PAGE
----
The bodies that are being used for plastination stem from people who donated them during their lifetime by signing the necessary forms. You can indeed donate your own body if you want to be conserved for educational means. Presently, there's more than 10,000 people who have signed up, and I suspect that most of them will not be used for exhibitions but rather for anatomy courses. On the other hand you might become famous post-mortem on Lady Gaga's stage. Apparently, the Lady has expressed interest in a decoration consisting of human bodies. In the exhibition guide, there's a selection of donors summarizing their motivations, which ranges from a love for science over some sort of immortality to admiration of von Hagens' work. The anonymity of the endproduct's origin I guess sorts out most narcissistic motivations. As to me, I'm signed up for organ donation, in various countries, and prefer to maximize my educational value during my lifetime.

Monday, August 23, 2010

Testing the foundations of quantum mechanics

If you know one thing about quantum mechanics, it's Born's rule: The probability of a measurement is the square of the amplitudes of the wave-functions. It is the central axiom of quantum mechanics and what makes it quantum. If you have a superposition of states, the amplitudes are sums of these states. Taking the square to obtain the probability means you will not only get the square of each single amplitude - which would be the classical result - but you will get mixed terms. These mixed terms are what is responsible for the interference in the famous double-slit experiment and yield the well-known spectrum with multiple maxima rather than one reproducing the two slits, as you'd get were the particles classical. (Dr. Quantum shows you what I mean.)

This rule has been implicitly tested countless times since it enters literally every calculation in which quantum effects are relevant. But it is not usually tested for parameterized deviations like, say, Einstein's field equations are tested for such deviations. Now however, a group of physicists (from the Institute for Quantum Computing and Perimeter Institute in Waterloo, Canada, the Laboratoire the Nanotechlogie et d'Instrumentation Optique in Troye, France, and the Institut für Experimentalphysik in Innsbruck, Austria) has tested Born's rule for deviations stemming from higher order interference which serves to constrain possible modifications of quantum mechanics. Their results were published in a recent Science issue:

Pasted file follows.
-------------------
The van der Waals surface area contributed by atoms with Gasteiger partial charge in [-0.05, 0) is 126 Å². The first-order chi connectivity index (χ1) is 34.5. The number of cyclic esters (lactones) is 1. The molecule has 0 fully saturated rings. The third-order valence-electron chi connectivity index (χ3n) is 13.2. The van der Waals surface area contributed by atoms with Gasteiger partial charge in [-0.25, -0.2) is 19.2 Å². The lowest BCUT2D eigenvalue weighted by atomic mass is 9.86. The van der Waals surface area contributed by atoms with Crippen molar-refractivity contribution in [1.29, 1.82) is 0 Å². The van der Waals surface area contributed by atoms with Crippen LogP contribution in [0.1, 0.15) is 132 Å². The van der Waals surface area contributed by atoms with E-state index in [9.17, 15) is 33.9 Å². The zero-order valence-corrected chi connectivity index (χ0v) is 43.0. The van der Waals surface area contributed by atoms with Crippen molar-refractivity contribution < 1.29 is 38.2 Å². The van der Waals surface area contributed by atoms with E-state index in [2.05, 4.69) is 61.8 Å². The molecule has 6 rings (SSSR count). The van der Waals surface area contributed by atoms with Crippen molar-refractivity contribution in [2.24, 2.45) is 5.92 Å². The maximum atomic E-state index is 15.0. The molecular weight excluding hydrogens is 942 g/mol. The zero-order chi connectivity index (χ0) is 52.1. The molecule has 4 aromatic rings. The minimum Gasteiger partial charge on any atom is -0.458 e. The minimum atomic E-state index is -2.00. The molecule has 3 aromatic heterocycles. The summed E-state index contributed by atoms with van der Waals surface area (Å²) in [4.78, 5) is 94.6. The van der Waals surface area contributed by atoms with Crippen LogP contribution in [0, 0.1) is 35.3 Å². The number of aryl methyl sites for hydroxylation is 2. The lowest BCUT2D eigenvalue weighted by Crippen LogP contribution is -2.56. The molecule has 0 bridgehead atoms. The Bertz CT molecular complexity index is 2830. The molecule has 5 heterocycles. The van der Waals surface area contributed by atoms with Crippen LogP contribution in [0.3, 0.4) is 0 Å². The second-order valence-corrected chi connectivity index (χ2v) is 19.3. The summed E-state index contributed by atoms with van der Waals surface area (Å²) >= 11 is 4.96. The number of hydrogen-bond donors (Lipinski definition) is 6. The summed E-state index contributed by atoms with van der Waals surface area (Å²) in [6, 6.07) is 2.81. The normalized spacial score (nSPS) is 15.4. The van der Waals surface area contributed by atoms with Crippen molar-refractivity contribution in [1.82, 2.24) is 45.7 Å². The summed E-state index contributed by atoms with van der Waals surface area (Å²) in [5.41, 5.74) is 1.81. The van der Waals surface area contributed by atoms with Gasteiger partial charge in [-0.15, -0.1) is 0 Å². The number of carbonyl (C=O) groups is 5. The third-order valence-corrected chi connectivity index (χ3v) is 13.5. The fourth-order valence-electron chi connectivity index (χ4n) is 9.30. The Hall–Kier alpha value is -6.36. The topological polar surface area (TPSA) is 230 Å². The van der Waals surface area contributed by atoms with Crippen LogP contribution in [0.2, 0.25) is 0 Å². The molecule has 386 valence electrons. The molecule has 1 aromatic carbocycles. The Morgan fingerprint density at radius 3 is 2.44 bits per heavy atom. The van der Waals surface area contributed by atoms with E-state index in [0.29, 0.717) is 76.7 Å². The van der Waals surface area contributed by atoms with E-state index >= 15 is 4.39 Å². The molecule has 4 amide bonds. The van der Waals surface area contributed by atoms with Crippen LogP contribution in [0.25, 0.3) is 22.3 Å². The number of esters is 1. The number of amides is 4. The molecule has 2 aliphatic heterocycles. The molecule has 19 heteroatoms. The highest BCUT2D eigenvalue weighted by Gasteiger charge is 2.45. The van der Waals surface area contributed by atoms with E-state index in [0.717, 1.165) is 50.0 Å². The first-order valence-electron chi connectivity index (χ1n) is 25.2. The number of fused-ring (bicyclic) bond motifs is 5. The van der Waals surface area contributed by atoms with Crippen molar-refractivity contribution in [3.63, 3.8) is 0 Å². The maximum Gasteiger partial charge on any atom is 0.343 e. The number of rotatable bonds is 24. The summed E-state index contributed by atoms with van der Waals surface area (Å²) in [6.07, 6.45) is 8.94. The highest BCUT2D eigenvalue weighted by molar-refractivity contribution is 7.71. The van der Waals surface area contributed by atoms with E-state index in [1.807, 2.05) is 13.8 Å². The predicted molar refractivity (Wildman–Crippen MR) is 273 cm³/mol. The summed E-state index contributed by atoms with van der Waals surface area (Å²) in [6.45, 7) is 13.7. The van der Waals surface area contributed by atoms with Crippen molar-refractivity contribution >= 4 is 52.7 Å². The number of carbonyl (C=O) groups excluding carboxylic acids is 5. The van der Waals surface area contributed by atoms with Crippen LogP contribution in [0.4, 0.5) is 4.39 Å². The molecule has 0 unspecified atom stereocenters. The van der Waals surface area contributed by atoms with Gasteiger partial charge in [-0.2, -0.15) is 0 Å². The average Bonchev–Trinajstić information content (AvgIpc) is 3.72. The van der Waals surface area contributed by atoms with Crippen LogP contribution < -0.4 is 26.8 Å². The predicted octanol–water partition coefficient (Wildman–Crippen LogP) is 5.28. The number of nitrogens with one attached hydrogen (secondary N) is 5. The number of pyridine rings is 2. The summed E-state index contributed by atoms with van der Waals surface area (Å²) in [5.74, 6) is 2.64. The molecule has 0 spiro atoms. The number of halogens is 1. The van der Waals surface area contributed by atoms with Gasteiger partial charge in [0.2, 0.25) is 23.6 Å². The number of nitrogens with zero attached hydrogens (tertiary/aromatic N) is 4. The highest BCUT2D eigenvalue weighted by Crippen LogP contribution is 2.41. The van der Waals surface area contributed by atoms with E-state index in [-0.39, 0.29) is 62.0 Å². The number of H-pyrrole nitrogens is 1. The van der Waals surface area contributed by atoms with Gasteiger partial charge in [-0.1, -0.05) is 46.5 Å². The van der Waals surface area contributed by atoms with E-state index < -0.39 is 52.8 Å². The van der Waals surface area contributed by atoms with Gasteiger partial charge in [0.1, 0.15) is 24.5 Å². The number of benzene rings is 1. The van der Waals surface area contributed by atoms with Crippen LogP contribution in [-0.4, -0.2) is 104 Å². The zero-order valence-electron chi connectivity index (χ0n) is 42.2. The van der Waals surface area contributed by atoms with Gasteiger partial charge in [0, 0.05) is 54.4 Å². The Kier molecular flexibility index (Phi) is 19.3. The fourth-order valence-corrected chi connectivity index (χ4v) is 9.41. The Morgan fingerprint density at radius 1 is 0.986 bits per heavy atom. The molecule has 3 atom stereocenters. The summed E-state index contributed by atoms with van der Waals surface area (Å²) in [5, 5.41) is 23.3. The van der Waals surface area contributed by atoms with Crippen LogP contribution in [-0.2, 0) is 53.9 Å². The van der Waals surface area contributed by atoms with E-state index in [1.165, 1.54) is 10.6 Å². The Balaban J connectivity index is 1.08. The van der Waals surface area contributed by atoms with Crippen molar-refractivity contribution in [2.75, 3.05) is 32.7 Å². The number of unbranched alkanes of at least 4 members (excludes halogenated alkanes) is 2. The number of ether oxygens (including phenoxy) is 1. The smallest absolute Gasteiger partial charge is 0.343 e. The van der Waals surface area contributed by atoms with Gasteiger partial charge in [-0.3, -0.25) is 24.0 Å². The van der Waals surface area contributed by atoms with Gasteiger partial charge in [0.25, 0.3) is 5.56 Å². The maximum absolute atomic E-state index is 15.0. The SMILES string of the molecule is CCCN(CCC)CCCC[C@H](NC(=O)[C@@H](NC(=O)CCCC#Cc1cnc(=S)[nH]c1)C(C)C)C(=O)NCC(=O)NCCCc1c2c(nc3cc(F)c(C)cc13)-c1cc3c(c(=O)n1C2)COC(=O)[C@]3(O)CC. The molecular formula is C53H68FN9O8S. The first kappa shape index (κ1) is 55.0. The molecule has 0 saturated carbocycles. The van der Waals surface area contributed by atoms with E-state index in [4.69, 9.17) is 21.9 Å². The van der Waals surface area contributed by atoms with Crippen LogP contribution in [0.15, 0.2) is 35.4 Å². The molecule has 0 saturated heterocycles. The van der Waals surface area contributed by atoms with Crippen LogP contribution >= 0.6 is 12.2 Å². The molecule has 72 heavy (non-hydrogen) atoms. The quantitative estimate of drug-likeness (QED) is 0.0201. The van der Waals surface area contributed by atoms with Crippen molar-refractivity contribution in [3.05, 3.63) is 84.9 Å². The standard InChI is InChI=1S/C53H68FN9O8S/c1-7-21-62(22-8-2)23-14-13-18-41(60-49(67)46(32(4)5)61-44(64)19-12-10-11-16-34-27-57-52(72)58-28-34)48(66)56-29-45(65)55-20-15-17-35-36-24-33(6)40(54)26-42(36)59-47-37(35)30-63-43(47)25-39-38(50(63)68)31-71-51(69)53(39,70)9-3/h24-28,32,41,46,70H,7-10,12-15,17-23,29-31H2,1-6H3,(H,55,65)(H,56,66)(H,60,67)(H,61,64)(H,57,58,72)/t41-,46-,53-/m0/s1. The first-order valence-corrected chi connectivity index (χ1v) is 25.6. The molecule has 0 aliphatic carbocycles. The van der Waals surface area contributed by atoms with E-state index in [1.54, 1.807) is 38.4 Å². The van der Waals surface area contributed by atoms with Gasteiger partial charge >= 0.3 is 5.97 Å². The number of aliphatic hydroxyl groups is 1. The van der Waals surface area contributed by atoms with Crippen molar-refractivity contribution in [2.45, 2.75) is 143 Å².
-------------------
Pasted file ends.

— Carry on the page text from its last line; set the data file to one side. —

The short summary is that they haven't found any deviation to a precision of one in a hundred. But their method is really neat and worth spending a paragraph on.

The experimental setup that the group has used is a tripe-slit through which pass single photons. If one computes the probability to measure a photon at a particular location on the detector screen in usual quantum mechanics, you square the sum of the wave-functions originating from each of the three slits. You get several mixed terms, but they are all second order in the wave-function. If Born's rule holds, this allows you to express the probability for the three-slit experiment as a sum of probabilities from leaving open only one of the slits and leaving open combinations of two slits. Thus, what the clever experimentalist do is a series of measurements leaving each single slit open, all combinations of two slits open, and leaving all three slits open, and see if the probabilities add up. And they do, to very good precision.